Each of these themes has a different importance to different consumers. If price is the most important thing, customers can search for the cheapest and fastest way to get insurance. In auto insurance, for example, people will be looking for a good price to assure their car is taken care of in case of an accident, but they might also be looking for a company that offers a good mechanic who is available to help out when needed. In that case, someone might be willing to pay a little bit more to receive what they consider to be better service.
Will companies entering the market from abroad bring their own employees from outside of the country or will they hire and train a local staff?
This will depend on the individual companies. Of the companies coming, many are planning to bring in members of their own team from abroad, as they will serve as a vital part of the setup of the companies in the beginning, although they will hire and train people from here to join and help their efforts.
The hiring of Costa Ricans over the long-term will be very important to these companies, as local employees will have a better understanding of the marketplace and the marketing needed to attract customers.
Is there anything in particular you think that foreign residents should know about the opening of the insurance market?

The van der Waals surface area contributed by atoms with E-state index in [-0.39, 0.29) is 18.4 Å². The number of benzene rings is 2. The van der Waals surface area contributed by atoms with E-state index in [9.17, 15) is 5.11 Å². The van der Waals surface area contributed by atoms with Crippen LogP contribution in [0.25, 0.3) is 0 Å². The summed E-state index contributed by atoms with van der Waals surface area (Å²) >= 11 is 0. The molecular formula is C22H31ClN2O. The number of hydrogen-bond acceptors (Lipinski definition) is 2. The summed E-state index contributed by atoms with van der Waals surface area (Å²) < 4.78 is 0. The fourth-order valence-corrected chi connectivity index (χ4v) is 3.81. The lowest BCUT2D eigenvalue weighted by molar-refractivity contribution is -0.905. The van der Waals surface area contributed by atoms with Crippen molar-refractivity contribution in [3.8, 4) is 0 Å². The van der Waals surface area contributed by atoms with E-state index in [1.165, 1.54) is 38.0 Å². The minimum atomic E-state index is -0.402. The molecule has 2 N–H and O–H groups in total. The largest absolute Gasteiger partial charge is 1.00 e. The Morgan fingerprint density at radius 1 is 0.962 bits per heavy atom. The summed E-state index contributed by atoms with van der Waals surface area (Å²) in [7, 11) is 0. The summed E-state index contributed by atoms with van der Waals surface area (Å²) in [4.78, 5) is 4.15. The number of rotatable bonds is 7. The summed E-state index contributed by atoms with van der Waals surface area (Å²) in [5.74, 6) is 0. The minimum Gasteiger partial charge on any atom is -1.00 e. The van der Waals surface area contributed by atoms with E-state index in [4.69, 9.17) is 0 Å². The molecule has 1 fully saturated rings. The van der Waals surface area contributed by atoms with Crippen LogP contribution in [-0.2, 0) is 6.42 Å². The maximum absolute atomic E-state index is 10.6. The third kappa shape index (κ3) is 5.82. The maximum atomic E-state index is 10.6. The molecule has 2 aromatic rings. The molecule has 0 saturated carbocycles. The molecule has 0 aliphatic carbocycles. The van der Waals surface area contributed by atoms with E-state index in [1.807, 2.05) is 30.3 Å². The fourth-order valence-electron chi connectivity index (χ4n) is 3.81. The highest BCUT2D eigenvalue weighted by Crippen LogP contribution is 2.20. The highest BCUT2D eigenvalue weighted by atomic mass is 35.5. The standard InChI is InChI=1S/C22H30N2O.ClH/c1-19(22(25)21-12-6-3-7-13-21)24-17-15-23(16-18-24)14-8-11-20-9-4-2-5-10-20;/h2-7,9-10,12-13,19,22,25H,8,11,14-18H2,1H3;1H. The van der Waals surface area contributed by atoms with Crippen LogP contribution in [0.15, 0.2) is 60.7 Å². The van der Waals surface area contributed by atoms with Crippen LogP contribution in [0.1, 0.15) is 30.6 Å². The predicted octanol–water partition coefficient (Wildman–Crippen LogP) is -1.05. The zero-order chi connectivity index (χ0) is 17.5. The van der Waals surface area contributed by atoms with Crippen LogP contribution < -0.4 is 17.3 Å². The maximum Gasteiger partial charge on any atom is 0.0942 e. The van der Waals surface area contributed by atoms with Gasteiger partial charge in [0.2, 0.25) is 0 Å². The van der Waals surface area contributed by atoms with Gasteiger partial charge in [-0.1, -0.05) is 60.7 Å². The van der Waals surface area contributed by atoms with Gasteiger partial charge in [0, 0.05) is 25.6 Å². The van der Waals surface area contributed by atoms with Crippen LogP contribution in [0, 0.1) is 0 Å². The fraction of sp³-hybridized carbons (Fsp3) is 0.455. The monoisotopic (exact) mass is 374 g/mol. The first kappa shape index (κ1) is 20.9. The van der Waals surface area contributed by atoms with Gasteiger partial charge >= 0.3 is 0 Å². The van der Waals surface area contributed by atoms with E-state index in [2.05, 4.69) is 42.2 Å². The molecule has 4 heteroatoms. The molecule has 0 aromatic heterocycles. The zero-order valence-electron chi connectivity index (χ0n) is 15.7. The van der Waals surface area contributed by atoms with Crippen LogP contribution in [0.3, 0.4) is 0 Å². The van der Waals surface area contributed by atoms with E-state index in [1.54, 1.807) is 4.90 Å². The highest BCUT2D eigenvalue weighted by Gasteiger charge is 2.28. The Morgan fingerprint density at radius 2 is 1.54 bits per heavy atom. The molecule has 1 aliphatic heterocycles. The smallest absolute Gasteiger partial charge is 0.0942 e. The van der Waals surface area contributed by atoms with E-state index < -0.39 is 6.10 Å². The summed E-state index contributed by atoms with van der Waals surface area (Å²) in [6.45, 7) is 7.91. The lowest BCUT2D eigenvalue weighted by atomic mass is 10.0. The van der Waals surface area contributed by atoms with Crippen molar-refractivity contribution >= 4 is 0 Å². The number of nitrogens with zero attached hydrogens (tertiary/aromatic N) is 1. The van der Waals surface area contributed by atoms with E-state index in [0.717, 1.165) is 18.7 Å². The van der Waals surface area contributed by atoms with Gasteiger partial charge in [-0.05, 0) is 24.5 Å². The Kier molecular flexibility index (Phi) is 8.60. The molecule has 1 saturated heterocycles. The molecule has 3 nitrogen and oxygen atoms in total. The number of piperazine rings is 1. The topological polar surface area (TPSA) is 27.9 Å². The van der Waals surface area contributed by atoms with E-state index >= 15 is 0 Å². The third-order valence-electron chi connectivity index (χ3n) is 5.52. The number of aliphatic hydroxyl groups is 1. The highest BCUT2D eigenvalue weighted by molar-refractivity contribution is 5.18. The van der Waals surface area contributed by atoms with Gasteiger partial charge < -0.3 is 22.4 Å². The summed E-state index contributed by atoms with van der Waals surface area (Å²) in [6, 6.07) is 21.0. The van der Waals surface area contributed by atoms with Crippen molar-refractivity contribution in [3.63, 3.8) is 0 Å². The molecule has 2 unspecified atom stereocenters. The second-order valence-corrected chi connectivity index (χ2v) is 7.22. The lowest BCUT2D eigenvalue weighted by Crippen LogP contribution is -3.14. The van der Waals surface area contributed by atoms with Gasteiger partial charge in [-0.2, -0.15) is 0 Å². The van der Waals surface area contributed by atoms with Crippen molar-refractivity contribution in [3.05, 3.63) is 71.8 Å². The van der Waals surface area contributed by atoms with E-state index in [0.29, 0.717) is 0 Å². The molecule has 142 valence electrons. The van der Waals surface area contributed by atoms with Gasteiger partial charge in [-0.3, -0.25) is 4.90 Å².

There is one issue that I think is important, and that is people (should not buy) insurance from companies that are not registered in Costa Rica. It is prohibited in Costa Rica to offer illegal insurance. For insurance to be considered legitimate in Costa Rica, the company must be authorized and the products they offer must be registered. I think it is important for people to know that, even if an insurance company offers a policy in Costa Rica, for it to be legally registered, we must approve how the company is operating as well as the products they are offering. People could go out and buy a contract from a company anywhere in the world, but if it is not a company approved by SUGESE, it is not considered a legitimate offering.
So can foreign residents possess insurance?
They can buy insurance from whomever they want, but I think it is important for them to understand that, if they are going to buy insurance, it must be from a company authorized in Costa Rica. But if someone wishes to buy insurance from another company, they then carry the risk of buying from a company that has not been authorized or supervised.